Just Dropped In (To See What Condition My Comparativism Was In)

By | August 25, 2011

In recent decades, as academia — along with the world at large — has grown ever more interconnected and interdisciplinary, comparative intercultural studies has become an increasingly influential field, posing questions whose answers are essential in a globalized world. How do we know other cultures? And how do such inquiries impact our knowledge of our own cultures?

In Conditions of Comparison: Reflections on Comparative Intercultural Inquiry, available now from Continuum, Ming Xie (Associate Professor of English, University of Toronto, Canada) steps back to question these questions themselves and responds with a major contribution to the theory and practice of comparative scholarship in the humanities. Xie's meta-critique of the modalities and presuppositions of comparative intercultural discourse seeks to move beyond the discursive, ideological and sociopolitical categories that inform so many of the discipline's methodological approaches, arguing instead that intercultural inquiry is a fundamentally epistemological — as opposed to 'merely' political or ethical — enterprise, and elucidating how the conceptual resources of our own culture pre-figure and even pre-determine our worldview.

Drawing on and developing new insights from the work of scholars and thinkers in both the Anglo-American and Continental traditions, Xie makes a compelling case for rethinking what it means to encounter and engage with other cultures. Conditions of Comparison is sure to become a standard work for students of comparative literature, literary theory and global studies that will transform the critical paradigms within which scholars of the humanities work.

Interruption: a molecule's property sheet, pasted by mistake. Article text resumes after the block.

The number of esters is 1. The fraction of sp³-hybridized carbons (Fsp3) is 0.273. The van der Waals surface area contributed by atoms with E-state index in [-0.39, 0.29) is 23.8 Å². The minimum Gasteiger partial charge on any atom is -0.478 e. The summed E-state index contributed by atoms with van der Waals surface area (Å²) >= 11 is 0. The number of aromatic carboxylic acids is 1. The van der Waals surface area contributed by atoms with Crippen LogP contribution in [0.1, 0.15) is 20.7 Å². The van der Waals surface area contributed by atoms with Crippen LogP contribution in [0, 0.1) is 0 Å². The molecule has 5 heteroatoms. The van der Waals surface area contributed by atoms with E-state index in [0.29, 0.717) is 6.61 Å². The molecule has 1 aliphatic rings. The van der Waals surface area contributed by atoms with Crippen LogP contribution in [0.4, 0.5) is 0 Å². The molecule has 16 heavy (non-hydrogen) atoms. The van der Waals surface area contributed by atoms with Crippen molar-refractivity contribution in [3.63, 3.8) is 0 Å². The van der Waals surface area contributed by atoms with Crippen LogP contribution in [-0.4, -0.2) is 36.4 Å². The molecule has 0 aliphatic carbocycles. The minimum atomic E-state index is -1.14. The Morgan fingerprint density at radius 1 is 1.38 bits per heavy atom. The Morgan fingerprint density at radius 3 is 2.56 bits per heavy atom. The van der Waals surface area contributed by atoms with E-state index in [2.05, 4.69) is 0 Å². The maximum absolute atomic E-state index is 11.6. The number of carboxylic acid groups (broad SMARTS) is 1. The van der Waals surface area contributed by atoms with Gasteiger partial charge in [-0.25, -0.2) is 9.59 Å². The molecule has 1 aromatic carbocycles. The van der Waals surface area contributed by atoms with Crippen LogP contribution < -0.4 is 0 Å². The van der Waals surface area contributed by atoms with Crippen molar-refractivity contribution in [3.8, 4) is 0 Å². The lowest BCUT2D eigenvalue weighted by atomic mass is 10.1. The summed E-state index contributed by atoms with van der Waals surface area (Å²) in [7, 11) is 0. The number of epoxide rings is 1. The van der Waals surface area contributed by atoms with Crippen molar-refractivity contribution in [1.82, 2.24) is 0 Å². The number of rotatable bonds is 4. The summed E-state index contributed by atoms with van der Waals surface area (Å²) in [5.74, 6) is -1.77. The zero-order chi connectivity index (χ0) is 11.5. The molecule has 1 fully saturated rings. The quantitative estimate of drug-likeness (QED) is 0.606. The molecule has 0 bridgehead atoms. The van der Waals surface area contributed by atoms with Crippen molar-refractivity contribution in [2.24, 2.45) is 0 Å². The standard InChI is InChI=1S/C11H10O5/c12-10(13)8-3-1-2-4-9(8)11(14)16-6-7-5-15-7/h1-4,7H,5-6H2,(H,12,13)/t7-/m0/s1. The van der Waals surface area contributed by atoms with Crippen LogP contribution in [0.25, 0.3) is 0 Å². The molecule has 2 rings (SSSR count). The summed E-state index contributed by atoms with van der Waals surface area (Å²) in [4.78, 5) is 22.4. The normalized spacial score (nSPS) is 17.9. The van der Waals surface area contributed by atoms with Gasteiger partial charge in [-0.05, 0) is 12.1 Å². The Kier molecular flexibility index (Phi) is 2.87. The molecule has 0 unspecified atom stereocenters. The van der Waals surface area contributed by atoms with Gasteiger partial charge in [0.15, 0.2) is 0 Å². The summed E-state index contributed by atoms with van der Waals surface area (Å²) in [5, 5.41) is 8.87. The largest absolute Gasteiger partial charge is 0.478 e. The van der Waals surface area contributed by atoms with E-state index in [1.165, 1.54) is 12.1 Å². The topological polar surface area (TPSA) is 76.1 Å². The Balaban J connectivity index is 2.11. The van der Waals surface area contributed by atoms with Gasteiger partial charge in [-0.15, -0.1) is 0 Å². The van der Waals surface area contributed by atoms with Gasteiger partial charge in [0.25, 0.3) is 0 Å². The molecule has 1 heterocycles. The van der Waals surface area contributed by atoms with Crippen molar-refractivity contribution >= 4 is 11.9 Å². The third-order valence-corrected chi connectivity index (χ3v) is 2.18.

(Jim Wagner, editorial staff)

More Endorsements for Conditions of Comparison:

"Compelling both in its elaboration of the stakes and epistemological conditions of comparative practice and in its gestures towards a new meta-critical framework for global studies marked by flexibility, contingency, and reflexivity, this book will prove an essential touchstone for the theory and practice of comparative scholarship in the humanities." — David Porter (Professor and Associate Chair of English, University of Michigan, USA)

"Conditions of Comparison offers a meticulous genealogy and timely recapitulation of key critical concepts, reading protocols, and analytical instruments that constitute the discipline of comparative literature and culture. An exemplary study that illustrates the self-reflexive practices whose history it eloquently narrates." — Djelal Kadir (Edwin Erie Sparks Professor of Comparative Literature, Penn State University, USA)

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